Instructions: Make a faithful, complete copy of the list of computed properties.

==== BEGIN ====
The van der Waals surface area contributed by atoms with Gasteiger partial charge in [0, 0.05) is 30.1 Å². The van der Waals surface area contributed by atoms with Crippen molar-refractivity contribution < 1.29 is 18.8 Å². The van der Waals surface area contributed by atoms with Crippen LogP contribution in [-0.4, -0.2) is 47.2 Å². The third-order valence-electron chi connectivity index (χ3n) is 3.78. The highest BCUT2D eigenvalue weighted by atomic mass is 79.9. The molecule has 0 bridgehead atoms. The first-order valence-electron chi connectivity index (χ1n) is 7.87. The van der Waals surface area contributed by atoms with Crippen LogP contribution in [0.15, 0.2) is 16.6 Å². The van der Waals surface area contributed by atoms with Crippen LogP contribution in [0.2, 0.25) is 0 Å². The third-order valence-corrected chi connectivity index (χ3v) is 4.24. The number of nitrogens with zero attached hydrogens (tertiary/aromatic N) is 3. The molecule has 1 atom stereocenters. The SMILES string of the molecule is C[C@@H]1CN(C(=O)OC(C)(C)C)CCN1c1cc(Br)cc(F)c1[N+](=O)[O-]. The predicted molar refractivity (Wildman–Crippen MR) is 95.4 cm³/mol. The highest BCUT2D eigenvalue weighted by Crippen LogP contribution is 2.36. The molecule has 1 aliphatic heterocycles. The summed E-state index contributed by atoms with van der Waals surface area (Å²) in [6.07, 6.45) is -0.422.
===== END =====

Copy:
The van der Waals surface area contributed by atoms with Gasteiger partial charge in [0, 0.05) is 30.1 Å². The van der Waals surface area contributed by atoms with Crippen molar-refractivity contribution < 1.29 is 18.8 Å². The van der Waals surface area contributed by atoms with Crippen LogP contribution in [-0.4, -0.2) is 47.2 Å². The third-order valence-electron chi connectivity index (χ3n) is 3.78. The highest BCUT2D eigenvalue weighted by atomic mass is 79.9. The molecule has 0 bridgehead atoms. The first-order valence-electron chi connectivity index (χ1n) is 7.87. The van der Waals surface area contributed by atoms with Crippen LogP contribution in [0.15, 0.2) is 16.6 Å². The van der Waals surface area contributed by atoms with Crippen LogP contribution in [0.2, 0.25) is 0 Å². The third-order valence-corrected chi connectivity index (χ3v) is 4.24. The number of nitrogens with zero attached hydrogens (tertiary/aromatic N) is 3. The molecule has 1 atom stereocenters. The SMILES string of the molecule is C[C@@H]1CN(C(=O)OC(C)(C)C)CCN1c1cc(Br)cc(F)c1[N+](=O)[O-]. The predicted molar refractivity (Wildman–Crippen MR) is 95.4 cm³/mol. The highest BCUT2D eigenvalue weighted by Crippen LogP contribution is 2.36. The molecule has 1 aliphatic heterocycles. The summed E-state index contributed by atoms with van der Waals surface area (Å²) in [6.07, 6.45) is -0.422.